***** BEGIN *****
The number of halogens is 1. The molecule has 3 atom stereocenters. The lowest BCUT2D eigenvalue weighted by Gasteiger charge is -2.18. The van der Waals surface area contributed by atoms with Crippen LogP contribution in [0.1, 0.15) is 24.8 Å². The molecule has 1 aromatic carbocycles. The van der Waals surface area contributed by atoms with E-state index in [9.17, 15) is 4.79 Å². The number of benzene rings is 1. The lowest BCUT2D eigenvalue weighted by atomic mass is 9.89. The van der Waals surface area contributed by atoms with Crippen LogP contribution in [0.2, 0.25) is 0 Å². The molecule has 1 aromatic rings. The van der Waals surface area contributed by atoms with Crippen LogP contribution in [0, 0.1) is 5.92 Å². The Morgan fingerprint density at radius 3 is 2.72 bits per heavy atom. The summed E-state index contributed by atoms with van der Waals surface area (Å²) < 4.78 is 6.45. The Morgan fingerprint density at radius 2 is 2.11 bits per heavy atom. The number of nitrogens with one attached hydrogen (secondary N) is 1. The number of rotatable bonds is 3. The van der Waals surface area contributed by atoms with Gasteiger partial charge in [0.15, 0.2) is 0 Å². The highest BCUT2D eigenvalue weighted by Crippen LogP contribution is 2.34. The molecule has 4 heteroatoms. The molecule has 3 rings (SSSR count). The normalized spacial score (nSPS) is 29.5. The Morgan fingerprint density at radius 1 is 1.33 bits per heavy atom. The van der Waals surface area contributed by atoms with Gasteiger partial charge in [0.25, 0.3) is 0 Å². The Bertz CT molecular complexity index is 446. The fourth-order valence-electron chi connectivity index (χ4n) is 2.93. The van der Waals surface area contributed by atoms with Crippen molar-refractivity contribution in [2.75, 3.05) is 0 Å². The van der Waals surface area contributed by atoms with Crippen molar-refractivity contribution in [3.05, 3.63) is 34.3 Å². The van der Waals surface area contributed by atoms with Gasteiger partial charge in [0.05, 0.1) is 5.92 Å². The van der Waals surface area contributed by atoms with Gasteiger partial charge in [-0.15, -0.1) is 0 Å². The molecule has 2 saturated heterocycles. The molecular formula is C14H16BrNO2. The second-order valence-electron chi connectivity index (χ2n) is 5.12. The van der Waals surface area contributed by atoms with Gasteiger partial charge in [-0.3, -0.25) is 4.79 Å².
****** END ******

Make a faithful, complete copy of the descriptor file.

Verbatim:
The number of halogens is 1. The molecule has 3 atom stereocenters. The lowest BCUT2D eigenvalue weighted by Gasteiger charge is -2.18. The van der Waals surface area contributed by atoms with Crippen LogP contribution in [0.1, 0.15) is 24.8 Å². The molecule has 1 aromatic carbocycles. The van der Waals surface area contributed by atoms with E-state index in [9.17, 15) is 4.79 Å². The number of benzene rings is 1. The lowest BCUT2D eigenvalue weighted by atomic mass is 9.89. The van der Waals surface area contributed by atoms with Crippen LogP contribution in [0.2, 0.25) is 0 Å². The molecule has 1 aromatic rings. The van der Waals surface area contributed by atoms with Crippen LogP contribution in [0, 0.1) is 5.92 Å². The Morgan fingerprint density at radius 3 is 2.72 bits per heavy atom. The summed E-state index contributed by atoms with van der Waals surface area (Å²) < 4.78 is 6.45. The Morgan fingerprint density at radius 2 is 2.11 bits per heavy atom. The number of nitrogens with one attached hydrogen (secondary N) is 1. The number of rotatable bonds is 3. The van der Waals surface area contributed by atoms with Gasteiger partial charge in [0.15, 0.2) is 0 Å². The highest BCUT2D eigenvalue weighted by Crippen LogP contribution is 2.34. The molecule has 4 heteroatoms. The molecule has 3 rings (SSSR count). The normalized spacial score (nSPS) is 29.5. The Morgan fingerprint density at radius 1 is 1.33 bits per heavy atom. The van der Waals surface area contributed by atoms with Gasteiger partial charge in [0.25, 0.3) is 0 Å². The Bertz CT molecular complexity index is 446. The fourth-order valence-electron chi connectivity index (χ4n) is 2.93. The van der Waals surface area contributed by atoms with Crippen molar-refractivity contribution in [2.75, 3.05) is 0 Å². The van der Waals surface area contributed by atoms with Crippen molar-refractivity contribution in [3.05, 3.63) is 34.3 Å². The van der Waals surface area contributed by atoms with Gasteiger partial charge in [0.05, 0.1) is 5.92 Å². The van der Waals surface area contributed by atoms with Gasteiger partial charge in [-0.15, -0.1) is 0 Å². The molecule has 2 saturated heterocycles. The molecular formula is C14H16BrNO2. The second-order valence-electron chi connectivity index (χ2n) is 5.12. The van der Waals surface area contributed by atoms with Gasteiger partial charge in [-0.3, -0.25) is 4.79 Å².